Indian scribes are compelled to pay ritual obeisance to PM’s “personal honesty and integrity”

Madhu Purnima Kishwar writes Honestly Speaking in Outlook: 

Dr Manmohan Singh cannot escape responsibility for appointing people with dubious credentials to occupy key positions of power—starting with the appointment of Pratibha Patil as the President of India.

Today, the Indian media—both print and television—is focusing on the recent corruption scandals involving the UPA Government with unusual zeal. However, I fail to understand why almost every commentator, every TV anchor, every editorial writer feels compelled to pay ritual obeisance to the “personal honesty and integrity” of Dr Manmohan Singh while dealing with the scandals emanating from his cabinet colleagues. They do so even when there is clear evidence that the Prime Minister was well aware of various shady deals, as in the case of Telecom scam, and that he did nothing to stop the brazen economic crimes indulged in by his ministerial colleagues over the last 6 years. 
…In recent weeks, some of our most respected columnists have been warning us that we should look at institutional reform rather than target individuals because it can lead to loss of faith in democratic institutions. But how do you retain faith in democratic institutions if powerful individuals use their office to systematically subvert the autonomy and credibility of institutions meant as watchdogs of democracy? The best of institutions take no time in becoming slavish instruments of partisan agendas if you plant subservient and heavily compromised individuals at their helm.

……..A PM who compromises national interest, as in Kashmir, just to indulge the personal fancy of the PM in waiting, a PM who looks the other way while his Cabinet colleagues brazenly loot public funds and get away with extorting thousands of crores by way of kickbacks, a PM who is widely perceived and lampooned as a “rubber stamp” does not merit being called “an honest man” or a “man of integrity” because integrity in his job demands putting national interest above partisan politics and personal loyalties. Integrity also involves taking full responsibility for all his acts of commission and omission which have earned UPA II the dubious distinction of being publicly named as the most corrupt and rudderless government in post independence India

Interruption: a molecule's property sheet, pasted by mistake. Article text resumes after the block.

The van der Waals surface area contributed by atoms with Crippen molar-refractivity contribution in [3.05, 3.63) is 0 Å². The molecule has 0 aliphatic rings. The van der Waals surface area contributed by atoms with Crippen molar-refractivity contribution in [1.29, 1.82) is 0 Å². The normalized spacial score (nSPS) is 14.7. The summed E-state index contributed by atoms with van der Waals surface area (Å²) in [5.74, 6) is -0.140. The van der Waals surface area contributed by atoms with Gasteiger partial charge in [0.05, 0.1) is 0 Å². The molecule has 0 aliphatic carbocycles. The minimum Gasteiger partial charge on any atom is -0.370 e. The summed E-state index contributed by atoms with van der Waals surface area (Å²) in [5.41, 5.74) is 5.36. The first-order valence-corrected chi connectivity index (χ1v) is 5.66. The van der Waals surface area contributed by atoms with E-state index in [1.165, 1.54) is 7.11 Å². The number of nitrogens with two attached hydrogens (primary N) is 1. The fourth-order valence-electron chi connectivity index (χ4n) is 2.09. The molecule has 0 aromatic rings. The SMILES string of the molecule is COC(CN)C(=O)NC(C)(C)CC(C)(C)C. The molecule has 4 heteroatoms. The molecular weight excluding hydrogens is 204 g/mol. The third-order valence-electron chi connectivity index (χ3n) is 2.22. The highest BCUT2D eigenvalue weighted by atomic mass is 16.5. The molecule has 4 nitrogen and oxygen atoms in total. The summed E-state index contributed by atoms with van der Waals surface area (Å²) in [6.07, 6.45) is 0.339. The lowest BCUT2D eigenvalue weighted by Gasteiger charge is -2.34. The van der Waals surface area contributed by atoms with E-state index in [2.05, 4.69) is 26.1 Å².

Madhu Purnima Kishwar is Founding Editor, Manushi Journal, Founder, Manushi Sangathan–Citizens First Forum and Senior Fellow, Centre for the Study of Developing Societies.

 Read the full piece Honestly Speaking in Outlook

At 6 Narayani is the 1st tribal leader of India

The first time sixty-year-old community leader Narayani Nanu Kolpara walked into a government office, her hands shook.

The first time sixty-year-old community leader Narayani Nanu Kolpara walked into a government office, her hands shook.

Traditionally marginalized tribal communities in Southern India continue to fight discrimination – and wide-spread alcoholism. Despite this, Kerala’s first female tribal leader, Narayani Nanu Kolpara, remains hopeful.

The first time sixty-year-old community leader Narayani Nanu Kolpara walked into a government office, her hands shook.

“I was terrified,” Narayani smiles. “There were so many rooms and so many people.”